GLITTAH Apr 7 @ 8:36pm
Link to source repository under game info for FOSS games?
I just saw an open source game that was greenlighted -- Evolution RTS -- but there's no mention of the license it's under, or where to find the source code. Some gamers may be interested to have a link to the code repository for FOSS games; this could help further the development of open source games, which in turn improves the selection of quality games on Steam. With many games using languages such as Lua and Python for scripting, the barrier to entry is very low for interested gamers to submit improvements and fixes. Maybe just an added field for the license under game info that when clicked on, takes you to the repo?
Last edited by GLITTAH; Apr 7 @ 8:41pm
Showing 1-15 of 20 comments
< >
GLITTAH Apr 7 @ 9:40pm 
Something I posted when discussing this on reddit:

It's not so much an idealogical point to be made, but one to encourage contribution, which helps everyone. Steam and gamers get a better game because of contributions, and both gamers and developers get to see the benefits of FOSS directly. You may also see more free games because there's a good code base to build on, so Steam attracts more users because of free (as in beer) content, which means more potential contributions and better games. Having a centralized place where you play games, discuss them and can contribute to them with code or art could be very productive for everyone.
L-r | Canti Apr 7 @ 10:48pm 
There was another game already out that also had source code, I forget what it was but you could only download the source code after you'd purchased it. Perhaps this one will be the same?
GLITTAH Apr 8 @ 2:54am 
No, the source for Evolution RTS is available in svn. (Couldn't find the license for it though, which is important if anyone wants to make a derivative work of it)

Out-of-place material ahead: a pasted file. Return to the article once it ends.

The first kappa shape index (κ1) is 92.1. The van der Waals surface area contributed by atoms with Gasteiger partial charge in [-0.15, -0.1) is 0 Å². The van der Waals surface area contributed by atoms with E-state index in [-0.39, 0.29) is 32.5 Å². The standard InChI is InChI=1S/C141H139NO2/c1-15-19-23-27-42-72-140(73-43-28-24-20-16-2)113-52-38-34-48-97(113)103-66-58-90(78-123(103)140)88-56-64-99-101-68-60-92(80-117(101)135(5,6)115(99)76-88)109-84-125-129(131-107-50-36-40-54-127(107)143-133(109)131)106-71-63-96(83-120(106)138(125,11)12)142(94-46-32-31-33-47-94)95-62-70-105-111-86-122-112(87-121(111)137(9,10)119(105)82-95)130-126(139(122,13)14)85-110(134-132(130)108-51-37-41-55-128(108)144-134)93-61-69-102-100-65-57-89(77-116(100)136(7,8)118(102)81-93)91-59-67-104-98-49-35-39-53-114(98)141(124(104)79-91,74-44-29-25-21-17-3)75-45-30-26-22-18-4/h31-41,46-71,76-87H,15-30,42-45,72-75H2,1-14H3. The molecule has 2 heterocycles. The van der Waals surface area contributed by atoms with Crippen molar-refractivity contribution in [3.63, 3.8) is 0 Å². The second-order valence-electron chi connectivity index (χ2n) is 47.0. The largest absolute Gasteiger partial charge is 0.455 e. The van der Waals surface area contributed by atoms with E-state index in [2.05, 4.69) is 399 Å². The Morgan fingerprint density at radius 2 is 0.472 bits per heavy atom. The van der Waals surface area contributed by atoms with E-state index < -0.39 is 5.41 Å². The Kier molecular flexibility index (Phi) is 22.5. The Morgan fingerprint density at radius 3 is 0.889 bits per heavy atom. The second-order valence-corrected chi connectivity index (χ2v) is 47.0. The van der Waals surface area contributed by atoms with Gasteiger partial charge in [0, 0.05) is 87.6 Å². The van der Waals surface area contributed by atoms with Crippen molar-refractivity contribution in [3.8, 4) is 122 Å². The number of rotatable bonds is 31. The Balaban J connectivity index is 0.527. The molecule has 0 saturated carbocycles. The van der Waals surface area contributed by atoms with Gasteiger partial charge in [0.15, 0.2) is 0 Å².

Fork_Q2 (Banned) Apr 8 @ 3:25am 
Originally posted by GLITTAH:
I just saw an open source game that was greenlighted -- Evolution RTS -- but there's no mention of the license it's under, or where to find the source code. Some gamers may be interested to have a link to the code repository for FOSS games; this could help further the development of open source games, which in turn improves the selection of quality games on Steam. With many games using languages such as Lua and Python for scripting, the barrier to entry is very low for interested gamers to submit improvements and fixes. Maybe just an added field for the license under game info that when clicked on, takes you to the repo?

For license, we could just tag free games with "FOSS", "Open Source", "GPL", "BSD" or whichever is appropriate for the game. It would be best to just google for the source code repository.
Last edited by Fork_Q2; Apr 8 @ 3:25am
sirenry Apr 8 @ 8:34am 
I think that's a great idea. Hopefully it would encourage more FOSS games to put themselves on steam, if only to increase their playerbase. There are so many FOSS games that are super fun already, and would be amazing with more players (Xonotic, Unvanquished, Zero-K).
Satoru Apr 8 @ 9:02am 
Evolution RTS is a Creative Commons license, not an FOSS which you can see in the SVN repo.
Last edited by Satoru; Apr 8 @ 9:13am
GLITTAH Apr 8 @ 12:58pm 
Originally posted by Fork_Q:
For license, we could just tag free games with "FOSS", "Open Source", "GPL", "BSD" or whichever is appropriate for the game. It would be best to just google for the source code repository.

I could be wrong, but it may be a violation of some licenses to not provide a link to the source code if you're distributing the binaries.

Maybe something like:

License: GPLv3 (code)

the text 'GPLv3' could be a link to the text of the GPLv3, and the word "code" could be a darker font, but link to the repo.

Overall, it's a pretty minor change.

Originally posted by Satoru: